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The Lions of Al-Rassan by Guy Gavriel Kay

The Lions of Al-Rassan (1995)

by Guy Gavriel Kay

Other authors: See the other authors section.

MembersReviewsPopularityAverage ratingConversations / Mentions
2,170None2,987 (4.31)1 / 324
  1. 60
    Under Heaven by Guy Gavriel Kay (Anonymous user)
  2. 20
    The Desert Spear by Peter V. Brett (Anonymous user)
  3. 00
    The Tyranny of the Night by Glen Cook (Jarandel)
    Jarandel: Both a simile, with Fantasy treatment, of European history in the era of the Crusades. Lions of Al-Rassan centers on the Spanish Reconquista, while the Tyranny of the Night has a wider scope.

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English (60)  French (1)  All languages (61)
Showing 1-5 of 60 (next | show all)
I'm a fan of El Cid, so this fantasy is harmonious with some of my day-dreams. The Map is a serious drawback, as the peninsula is not, I believe conducive to developing the societies in the story. but Kay wries well and the result is a second-class work compared to "the Last Light of the Sun" , "Under heaven" or the Sarantium books. It is still worth the money to most readers. ( )
  DinadansFriend | Apr 16, 2014 |
Originally posted at

the turbulent region that used to be the stable empire of Al-Rassan, petty kings vie for power. Each of these rulers is ambitions and clever, but none of them has been able to acquire his position without the help of others — crafty advisors, brave army commanders, brilliantly inventive doctors, devoted wives and children — and sometimes the same people who have served them well are the same ones who may later cause their downfall.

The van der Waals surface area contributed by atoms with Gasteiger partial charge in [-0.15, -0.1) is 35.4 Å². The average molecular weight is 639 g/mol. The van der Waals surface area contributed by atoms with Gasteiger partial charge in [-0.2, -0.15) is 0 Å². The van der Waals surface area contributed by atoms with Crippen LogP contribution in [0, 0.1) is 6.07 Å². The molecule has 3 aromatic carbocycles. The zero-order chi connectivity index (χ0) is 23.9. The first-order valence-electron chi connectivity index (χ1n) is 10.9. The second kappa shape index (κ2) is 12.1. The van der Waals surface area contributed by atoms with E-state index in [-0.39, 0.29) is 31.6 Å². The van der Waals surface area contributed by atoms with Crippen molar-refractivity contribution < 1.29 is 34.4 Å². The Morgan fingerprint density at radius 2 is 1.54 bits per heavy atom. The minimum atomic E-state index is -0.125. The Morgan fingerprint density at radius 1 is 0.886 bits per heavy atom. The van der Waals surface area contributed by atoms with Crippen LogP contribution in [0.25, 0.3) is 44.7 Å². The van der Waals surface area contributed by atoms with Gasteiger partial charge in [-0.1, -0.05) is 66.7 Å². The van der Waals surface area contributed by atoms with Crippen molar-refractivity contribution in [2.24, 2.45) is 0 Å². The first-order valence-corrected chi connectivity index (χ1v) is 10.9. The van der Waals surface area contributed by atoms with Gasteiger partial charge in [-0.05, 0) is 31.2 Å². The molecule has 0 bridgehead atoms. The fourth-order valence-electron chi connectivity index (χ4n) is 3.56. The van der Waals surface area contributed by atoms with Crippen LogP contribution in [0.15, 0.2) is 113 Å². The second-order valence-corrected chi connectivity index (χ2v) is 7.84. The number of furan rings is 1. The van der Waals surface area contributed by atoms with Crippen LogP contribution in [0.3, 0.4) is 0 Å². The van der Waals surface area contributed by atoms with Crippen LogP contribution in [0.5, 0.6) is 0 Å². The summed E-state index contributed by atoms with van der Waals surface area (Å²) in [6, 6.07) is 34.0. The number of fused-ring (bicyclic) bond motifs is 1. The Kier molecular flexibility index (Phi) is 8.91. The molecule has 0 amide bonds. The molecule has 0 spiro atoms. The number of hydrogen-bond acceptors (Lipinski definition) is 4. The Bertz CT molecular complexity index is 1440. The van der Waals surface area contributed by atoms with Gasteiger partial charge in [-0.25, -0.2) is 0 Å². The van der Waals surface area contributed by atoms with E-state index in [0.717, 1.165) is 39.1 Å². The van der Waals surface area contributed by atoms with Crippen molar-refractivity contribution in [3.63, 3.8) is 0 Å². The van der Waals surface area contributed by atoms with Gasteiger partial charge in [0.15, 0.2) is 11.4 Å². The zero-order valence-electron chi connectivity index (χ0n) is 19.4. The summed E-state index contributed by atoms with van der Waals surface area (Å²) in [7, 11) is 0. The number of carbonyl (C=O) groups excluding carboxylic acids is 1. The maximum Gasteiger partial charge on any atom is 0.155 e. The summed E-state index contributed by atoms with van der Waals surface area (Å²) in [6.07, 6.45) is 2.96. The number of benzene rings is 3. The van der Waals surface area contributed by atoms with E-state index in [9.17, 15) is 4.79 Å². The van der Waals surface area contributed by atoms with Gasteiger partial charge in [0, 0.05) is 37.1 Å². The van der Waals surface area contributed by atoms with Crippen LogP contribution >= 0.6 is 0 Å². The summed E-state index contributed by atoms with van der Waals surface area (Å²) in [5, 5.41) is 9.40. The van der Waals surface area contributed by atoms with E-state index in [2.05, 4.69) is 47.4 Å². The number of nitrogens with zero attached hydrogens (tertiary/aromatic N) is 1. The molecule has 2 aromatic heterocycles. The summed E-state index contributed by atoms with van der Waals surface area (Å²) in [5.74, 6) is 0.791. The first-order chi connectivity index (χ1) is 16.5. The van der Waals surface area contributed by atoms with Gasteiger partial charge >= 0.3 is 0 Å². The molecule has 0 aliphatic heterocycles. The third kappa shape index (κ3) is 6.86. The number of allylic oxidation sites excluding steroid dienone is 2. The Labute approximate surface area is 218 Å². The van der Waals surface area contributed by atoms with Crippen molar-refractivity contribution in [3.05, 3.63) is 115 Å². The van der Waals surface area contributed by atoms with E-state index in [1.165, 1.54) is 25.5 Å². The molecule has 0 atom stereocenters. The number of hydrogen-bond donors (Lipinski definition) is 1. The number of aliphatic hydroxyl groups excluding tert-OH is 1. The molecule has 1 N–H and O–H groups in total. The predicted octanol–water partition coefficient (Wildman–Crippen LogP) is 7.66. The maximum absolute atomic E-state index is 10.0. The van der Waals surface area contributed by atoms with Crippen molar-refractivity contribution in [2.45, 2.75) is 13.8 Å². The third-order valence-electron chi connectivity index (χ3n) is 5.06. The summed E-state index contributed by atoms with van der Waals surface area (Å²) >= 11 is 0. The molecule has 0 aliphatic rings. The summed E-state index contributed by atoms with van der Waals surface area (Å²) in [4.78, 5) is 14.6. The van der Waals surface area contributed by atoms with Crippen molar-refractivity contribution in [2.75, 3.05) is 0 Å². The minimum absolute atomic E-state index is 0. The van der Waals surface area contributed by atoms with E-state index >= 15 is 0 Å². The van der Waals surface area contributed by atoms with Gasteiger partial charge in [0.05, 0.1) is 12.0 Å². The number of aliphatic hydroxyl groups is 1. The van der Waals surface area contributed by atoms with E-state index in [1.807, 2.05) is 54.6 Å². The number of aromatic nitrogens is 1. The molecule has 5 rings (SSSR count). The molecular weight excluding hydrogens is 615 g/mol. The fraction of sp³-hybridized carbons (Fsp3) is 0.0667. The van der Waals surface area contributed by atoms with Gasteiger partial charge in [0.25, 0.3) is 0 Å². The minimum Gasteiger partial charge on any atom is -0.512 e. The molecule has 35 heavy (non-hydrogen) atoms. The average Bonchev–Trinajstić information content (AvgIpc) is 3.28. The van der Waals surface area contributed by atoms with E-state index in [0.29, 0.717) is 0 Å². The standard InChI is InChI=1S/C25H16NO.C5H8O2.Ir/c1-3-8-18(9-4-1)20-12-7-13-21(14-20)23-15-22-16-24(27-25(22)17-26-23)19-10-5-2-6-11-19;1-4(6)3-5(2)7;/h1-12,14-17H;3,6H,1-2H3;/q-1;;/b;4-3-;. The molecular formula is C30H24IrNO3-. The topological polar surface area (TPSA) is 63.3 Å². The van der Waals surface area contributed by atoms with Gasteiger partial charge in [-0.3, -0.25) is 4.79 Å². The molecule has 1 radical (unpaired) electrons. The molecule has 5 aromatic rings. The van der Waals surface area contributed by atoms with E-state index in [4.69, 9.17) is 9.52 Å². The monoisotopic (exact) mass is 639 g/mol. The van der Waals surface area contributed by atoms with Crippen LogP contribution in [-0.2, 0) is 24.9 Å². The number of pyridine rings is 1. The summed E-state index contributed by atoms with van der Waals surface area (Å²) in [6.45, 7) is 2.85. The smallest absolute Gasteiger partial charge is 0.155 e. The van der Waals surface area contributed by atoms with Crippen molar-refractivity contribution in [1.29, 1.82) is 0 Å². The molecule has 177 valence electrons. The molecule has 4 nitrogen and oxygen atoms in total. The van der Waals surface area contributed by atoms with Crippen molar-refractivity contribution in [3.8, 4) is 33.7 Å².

The Lions of Al-Rassan is the story of a few of these people, how they worked for (and sometimes against) the rulers they pledged to serve, and how they brought about the rise and fall of nations. The infamous Ammar ibn Khairan — King Almalik’s soldier, advisor, assassin, and poet — is known as the man who assassinated the last Khalif of al-Rassan. The notorious Rodrigo Belmonte — King Ramiro’s best commander — is the most feared soldier in the region. Jehane bet Ishak, a woman who’s ahead of her time, is the stubborn but brilliant daughter of a famous physician. These three, who share different religious beliefs but the same uncompromising personal standards, will have a profound effect on each other and the fate of an empire — not just because of what they do, but also because of their influence on the people they meet along the way.